NEW DELHI: The government is advising loss-making small public sector banks to sell their riskier assets to larger peers to reduce the capital requirement as these banks have been hit hard by the RBI’s latest norms on provisioning for bad debt.
PSBs that are part of the RBI’s prompt corrective action (PCA) plan are being advised to get rid of more risky assets, which are loans to companies with weak finances. This is because the finance ministry has ruled out any fresh fund infusion beyond the Rs 65,000 crore that was announced as part of the Rs 2.1-lakh-crore re-capitalisation plan.
In addition, lenders are being pursued to aggressively sell non-core holdings, including stakes in mutual funds and insurance arms as well as real estate assets — some of which are in prime locations across the country.
Government-owned banks are in deep distress, with higher provisions pushing most of them into the red during the last fiscal and in the first quarter of current fiscal. While their cumulative losses added up to Rs 73,000 crore during the last financial year and combined bad debt has crossed Rs 8.5 lakh crore, PSBs have declared losses of over Rs 50,000 crore in the first quarter of the present fiscal.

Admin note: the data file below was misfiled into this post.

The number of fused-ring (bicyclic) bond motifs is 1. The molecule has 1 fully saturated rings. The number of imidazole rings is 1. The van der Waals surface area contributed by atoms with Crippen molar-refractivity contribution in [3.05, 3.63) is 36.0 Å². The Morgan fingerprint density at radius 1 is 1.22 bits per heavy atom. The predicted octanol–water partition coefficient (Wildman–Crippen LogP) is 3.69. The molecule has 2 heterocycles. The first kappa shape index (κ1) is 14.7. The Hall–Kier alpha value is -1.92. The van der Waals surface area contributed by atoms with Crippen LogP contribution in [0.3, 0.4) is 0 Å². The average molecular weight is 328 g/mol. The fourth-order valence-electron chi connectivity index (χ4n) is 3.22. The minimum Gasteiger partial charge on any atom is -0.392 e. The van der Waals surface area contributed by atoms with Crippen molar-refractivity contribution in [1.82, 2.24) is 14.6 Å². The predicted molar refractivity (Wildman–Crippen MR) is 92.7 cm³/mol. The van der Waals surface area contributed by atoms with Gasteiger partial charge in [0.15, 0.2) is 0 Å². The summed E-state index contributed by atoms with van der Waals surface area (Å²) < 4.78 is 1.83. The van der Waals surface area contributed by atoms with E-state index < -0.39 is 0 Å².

The high provisions have eaten up a large part of the capital base, requiring fresh addition, which can come as a contribution from the government or via fresh fund-raising. Alternatively, profit from the sale of non-core assets can come to their rescue.
Banks such as Andhra Bank or Dena Bank — which are part of a consortium of lenders but have only, say, 5% of the exposure — are being encouraged to sell their loans to SBI or Bank of Baroda, which have a much larger presence.